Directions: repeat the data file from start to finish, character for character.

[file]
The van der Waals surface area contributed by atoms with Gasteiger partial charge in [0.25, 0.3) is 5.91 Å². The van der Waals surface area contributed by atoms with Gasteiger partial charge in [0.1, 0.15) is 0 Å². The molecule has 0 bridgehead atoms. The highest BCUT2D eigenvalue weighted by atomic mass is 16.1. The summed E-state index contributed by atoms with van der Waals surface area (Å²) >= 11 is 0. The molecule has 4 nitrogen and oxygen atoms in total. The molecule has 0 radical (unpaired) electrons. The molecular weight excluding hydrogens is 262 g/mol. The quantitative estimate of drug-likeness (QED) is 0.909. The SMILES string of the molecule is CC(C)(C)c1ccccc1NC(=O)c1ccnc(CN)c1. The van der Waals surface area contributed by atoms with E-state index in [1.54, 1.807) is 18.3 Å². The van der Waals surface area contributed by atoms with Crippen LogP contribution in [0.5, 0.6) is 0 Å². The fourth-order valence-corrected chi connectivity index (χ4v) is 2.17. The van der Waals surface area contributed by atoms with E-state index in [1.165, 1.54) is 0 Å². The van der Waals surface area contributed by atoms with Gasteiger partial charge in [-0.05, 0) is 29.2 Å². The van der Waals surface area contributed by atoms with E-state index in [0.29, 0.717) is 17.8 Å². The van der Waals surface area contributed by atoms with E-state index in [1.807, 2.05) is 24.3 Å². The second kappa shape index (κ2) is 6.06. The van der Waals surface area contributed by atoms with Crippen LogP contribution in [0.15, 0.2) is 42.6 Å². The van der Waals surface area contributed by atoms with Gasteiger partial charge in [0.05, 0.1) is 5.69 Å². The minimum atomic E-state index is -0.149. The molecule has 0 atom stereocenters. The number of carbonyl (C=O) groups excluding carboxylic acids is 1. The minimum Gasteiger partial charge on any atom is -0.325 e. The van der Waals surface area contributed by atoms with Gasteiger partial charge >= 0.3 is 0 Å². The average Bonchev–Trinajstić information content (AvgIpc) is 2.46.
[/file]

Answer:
The van der Waals surface area contributed by atoms with Gasteiger partial charge in [0.25, 0.3) is 5.91 Å². The van der Waals surface area contributed by atoms with Gasteiger partial charge in [0.1, 0.15) is 0 Å². The molecule has 0 bridgehead atoms. The highest BCUT2D eigenvalue weighted by atomic mass is 16.1. The summed E-state index contributed by atoms with van der Waals surface area (Å²) >= 11 is 0. The molecule has 4 nitrogen and oxygen atoms in total. The molecule has 0 radical (unpaired) electrons. The molecular weight excluding hydrogens is 262 g/mol. The quantitative estimate of drug-likeness (QED) is 0.909. The SMILES string of the molecule is CC(C)(C)c1ccccc1NC(=O)c1ccnc(CN)c1. The van der Waals surface area contributed by atoms with E-state index in [1.54, 1.807) is 18.3 Å². The van der Waals surface area contributed by atoms with Crippen LogP contribution in [0.5, 0.6) is 0 Å². The fourth-order valence-corrected chi connectivity index (χ4v) is 2.17. The van der Waals surface area contributed by atoms with E-state index in [1.165, 1.54) is 0 Å². The van der Waals surface area contributed by atoms with Gasteiger partial charge in [-0.05, 0) is 29.2 Å². The van der Waals surface area contributed by atoms with E-state index in [0.29, 0.717) is 17.8 Å². The van der Waals surface area contributed by atoms with E-state index in [1.807, 2.05) is 24.3 Å². The second kappa shape index (κ2) is 6.06. The van der Waals surface area contributed by atoms with Crippen LogP contribution in [0.15, 0.2) is 42.6 Å². The van der Waals surface area contributed by atoms with Gasteiger partial charge in [0.05, 0.1) is 5.69 Å². The minimum atomic E-state index is -0.149. The molecule has 0 atom stereocenters. The number of carbonyl (C=O) groups excluding carboxylic acids is 1. The minimum Gasteiger partial charge on any atom is -0.325 e. The van der Waals surface area contributed by atoms with Gasteiger partial charge >= 0.3 is 0 Å². The average Bonchev–Trinajstić information content (AvgIpc) is 2.46.